Even though drummer/composer Mike Pride
has appeared on over 70 albums, ranging from avant rock to blues, he remains not as well-known as he might be in the jazz field. Betweenwhile
is likely to change that. Pride's From Bacteria to Boys has existed in various lineups since 2005, but the current foursome first came together in 2009 and clicked immediately. Although the drummer's collaborators exhibit a similarly eclectic work ethic (with the likes of saxophonist Darius Jones
, a rising star of avant jazz but equally comfortable in speed-metal-meets-free-jazz collective Little Women), everyone bends to Pride's conception.
The whole band negotiates Pride's constructs so smoothly that listening with half an ear might suggest that this was yet another modern mainstream outing, but that would be to miss the subversive nature of what Pride is attempting here. It is contemporary mainstream seen through a distorting lens: nothing is quite as it seems. In a program of ten cuts, nine stem from the leader's pen, with the odd man out being by his friend reedman Uli Kempendorff. Multi-sectioned compositions are interspersed with more straightforward numbers. Perhaps the only clue that this is a drummer-led group comes from the expansive metric wit, drawing from the hip hop to R&B that Pride incorporates so deftly into a jazz context, reminiscent of pianist Craig Taborn
's rhythmically charged trio with Gerald Cleaver
behind the trap set.
Sandwiching the meat of the set are two versions of the enigmatic "Kancamagus," the first being a slow burner for piano trio, while the closer brings Jones onboard in an open ballad. Though sounding like something Bill Evans
might be proud of, as Sam Mickens' enthusiastic and illuminating liners explain, the writing integrates tone rows along with interpolations of "My One And Only Love," which might account for the piece's otherworldly ambience. Other compositional oddities include "Bole: the Mouth of What?," where Jones' and pianist Alexis Marcelo's asymmetric reiterations are based on precise transcriptions of carnival barkers from Prides' Maine childhood home. Now it's not necessary to know any of this to appreciate the music, but it confirms a fertile imagination, seeking new ways to go beyond the quotidian. More traditional structures include the distilled hard bop of "Rose," with Marcelo spraying sparkling piano droplets at a sprightly tempo, and the wittily titled "Emo Hope," featuring Jones in a plaintive and tender alto saxophone discourse.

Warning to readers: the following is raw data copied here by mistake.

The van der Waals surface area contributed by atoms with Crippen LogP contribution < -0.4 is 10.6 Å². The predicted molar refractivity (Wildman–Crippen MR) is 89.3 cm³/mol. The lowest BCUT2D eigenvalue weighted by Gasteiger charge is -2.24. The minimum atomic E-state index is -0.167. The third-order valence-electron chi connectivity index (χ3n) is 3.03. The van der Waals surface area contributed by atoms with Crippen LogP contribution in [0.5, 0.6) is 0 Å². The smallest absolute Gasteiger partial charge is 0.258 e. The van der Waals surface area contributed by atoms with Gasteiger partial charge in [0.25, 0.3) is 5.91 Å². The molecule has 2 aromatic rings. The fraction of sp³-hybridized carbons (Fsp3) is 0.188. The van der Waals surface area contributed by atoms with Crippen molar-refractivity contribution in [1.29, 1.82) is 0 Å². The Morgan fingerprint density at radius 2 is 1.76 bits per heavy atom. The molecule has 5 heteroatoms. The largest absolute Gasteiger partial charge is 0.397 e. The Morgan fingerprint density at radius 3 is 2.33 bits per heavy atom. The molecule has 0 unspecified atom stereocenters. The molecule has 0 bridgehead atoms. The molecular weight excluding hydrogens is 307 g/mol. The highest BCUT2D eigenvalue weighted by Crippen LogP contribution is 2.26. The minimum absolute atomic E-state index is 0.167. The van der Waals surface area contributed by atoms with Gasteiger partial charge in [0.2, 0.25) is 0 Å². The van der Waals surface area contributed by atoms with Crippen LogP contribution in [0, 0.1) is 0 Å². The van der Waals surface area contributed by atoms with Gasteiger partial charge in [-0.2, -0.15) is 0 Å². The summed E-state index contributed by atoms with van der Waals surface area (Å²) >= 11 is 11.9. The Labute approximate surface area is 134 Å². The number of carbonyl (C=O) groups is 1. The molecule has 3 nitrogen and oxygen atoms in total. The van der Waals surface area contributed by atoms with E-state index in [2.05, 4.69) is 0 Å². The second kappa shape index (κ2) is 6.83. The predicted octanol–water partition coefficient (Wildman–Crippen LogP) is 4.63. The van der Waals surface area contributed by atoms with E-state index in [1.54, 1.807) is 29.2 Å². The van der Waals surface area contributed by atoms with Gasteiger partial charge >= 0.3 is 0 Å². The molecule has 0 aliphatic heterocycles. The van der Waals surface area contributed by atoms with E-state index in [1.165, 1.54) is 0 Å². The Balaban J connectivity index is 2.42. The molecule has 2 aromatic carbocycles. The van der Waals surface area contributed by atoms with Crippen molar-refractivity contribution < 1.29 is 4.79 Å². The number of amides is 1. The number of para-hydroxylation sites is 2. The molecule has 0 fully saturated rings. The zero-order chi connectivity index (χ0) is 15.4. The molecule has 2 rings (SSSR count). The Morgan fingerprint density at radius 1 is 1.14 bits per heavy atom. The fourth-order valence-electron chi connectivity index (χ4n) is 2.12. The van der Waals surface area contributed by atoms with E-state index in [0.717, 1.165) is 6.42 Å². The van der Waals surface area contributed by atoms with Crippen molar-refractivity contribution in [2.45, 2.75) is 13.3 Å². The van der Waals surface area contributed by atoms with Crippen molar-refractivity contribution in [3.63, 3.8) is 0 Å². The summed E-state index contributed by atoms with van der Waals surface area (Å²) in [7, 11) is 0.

Everyone plays within themselves, but in a good way, making easy transitions between the written and the extemporized, in the context of the tight arrangements. Marcelo, who is veteran reedman Yusef Lateef
's pianist of choice, shows himself to be deserving of wider recognition, most ably demonstrated on "It Doesn't Stop," where his jazzy lines fragment and fracture into dissonance, unheeded by the onrushing beat. Kempendorff's "Surcharge" draws the most animated performance of the set, with Marcelo's rippling solo degenerating into pummeling bursts which Cecil Taylor
would recognize, and Jones unfettered alto culminating in gobbling multiphonics. Elsewhere the saxophonist sticks within more conventional registers, but still weights his notes with a broad soulful vibrato.
This is a disc likely to be there or thereabouts when those yearend lists get enumerated.